FIG. 6 is an exemplary diagram of an exceptions (entities) heat matrix according to one embodiment. Each row in the instances heat matrix represents a different instance, while each row in the entities heat matrix represents a different entity (e.g., a program). Each column in both matrices represents a different counter. Each cell may be designated with a different color, pattern, or other visual cue to denote a range of deviation. The ranges of deviation and the number of ranges may be configured by the user.

In one embodiment, the ranges may be calculated automatically. The automatic calculation option may scan all the exceptions produced in the report and set the ranges by trying to distribute the exception equally, as much as possible, among the user-defined number of ranges.

In the entity-level report, each cell in the instances heat matrix may include the average counter's deviation of all the entities in the instance. In order to lead the user to the most problematic instance, each cell may also include the number of exceptions. Each cell may include a link to the overtime graphs page of the first entity in the instance.

In one embodiment, the exceptions report may include a new entities table. Each row in the table represents a new entity (e.g., a program), and each column includes a different minimum parameter (e.g., total time (hours), percentage of instance, etc.).

Parameters in the exceptions report may include general parameters, time frame parameters, and filters. General parameters may include: consider same-name entities in different instances to be: {the same entity|different entities}; report an exception when baseline is exceeded by more than n1 percents; escalate exception when baseline is exceeded by more than n2 percents; escalate exception when baseline is exceeded by more than n3 percents; and report the following exceptions: average time, executions, CPU time, I/O time, and/or lock wait. Time frame parameters may include: detect exceptions over last N days, over last N weeks, or between {first date} and {second date}; detailed overtime graphs will depict the last N days, the last N weeks, or the period between {first date} and {second date}; and analyze the following hour groups. Filters may include: analyze only the following instances; analyze only the following databases; analyze only the following entities; ignore entities with total time less than N hours; and ignore entities that consume less than N percent of their instance (or application tier).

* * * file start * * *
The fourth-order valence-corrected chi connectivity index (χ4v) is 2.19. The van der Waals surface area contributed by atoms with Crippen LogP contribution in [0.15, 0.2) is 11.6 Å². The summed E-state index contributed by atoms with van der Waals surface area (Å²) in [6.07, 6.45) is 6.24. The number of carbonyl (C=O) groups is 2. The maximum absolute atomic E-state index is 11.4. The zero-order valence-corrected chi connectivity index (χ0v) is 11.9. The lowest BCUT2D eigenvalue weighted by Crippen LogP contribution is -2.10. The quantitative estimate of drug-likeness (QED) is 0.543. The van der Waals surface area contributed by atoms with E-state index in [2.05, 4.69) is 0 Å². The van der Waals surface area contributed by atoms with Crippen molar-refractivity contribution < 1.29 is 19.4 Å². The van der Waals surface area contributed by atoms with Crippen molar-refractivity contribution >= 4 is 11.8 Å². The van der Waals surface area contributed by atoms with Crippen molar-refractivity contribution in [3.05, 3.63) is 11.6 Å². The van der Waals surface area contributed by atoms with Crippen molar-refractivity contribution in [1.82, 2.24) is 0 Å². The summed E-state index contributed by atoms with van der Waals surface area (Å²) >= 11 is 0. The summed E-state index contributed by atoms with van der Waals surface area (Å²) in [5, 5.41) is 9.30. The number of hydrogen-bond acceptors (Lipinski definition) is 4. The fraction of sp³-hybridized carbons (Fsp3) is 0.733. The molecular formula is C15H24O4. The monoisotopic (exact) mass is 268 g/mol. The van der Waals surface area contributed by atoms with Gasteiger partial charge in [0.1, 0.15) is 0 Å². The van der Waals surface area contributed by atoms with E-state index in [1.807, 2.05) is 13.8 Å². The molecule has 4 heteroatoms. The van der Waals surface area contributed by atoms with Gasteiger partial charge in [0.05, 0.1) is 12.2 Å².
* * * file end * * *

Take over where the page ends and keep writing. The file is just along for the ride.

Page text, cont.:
In one embodiment, the exceptions report may include an exceptions summary table. Each row in this table includes a deviating counter (e.g., average time (sec), page views, abandons, etc.) with its latest exception details (e.g., most recently occurred, actual, baseline, deviation percentage).

In one embodiment, the exceptions report may include one or more overtime graphs (vs. baselines). One overtime graph may be displayed for each counter. Each graph may include an area for the actual consumption, a line for the baseline, and a line for the threshold, all charted over a period of time.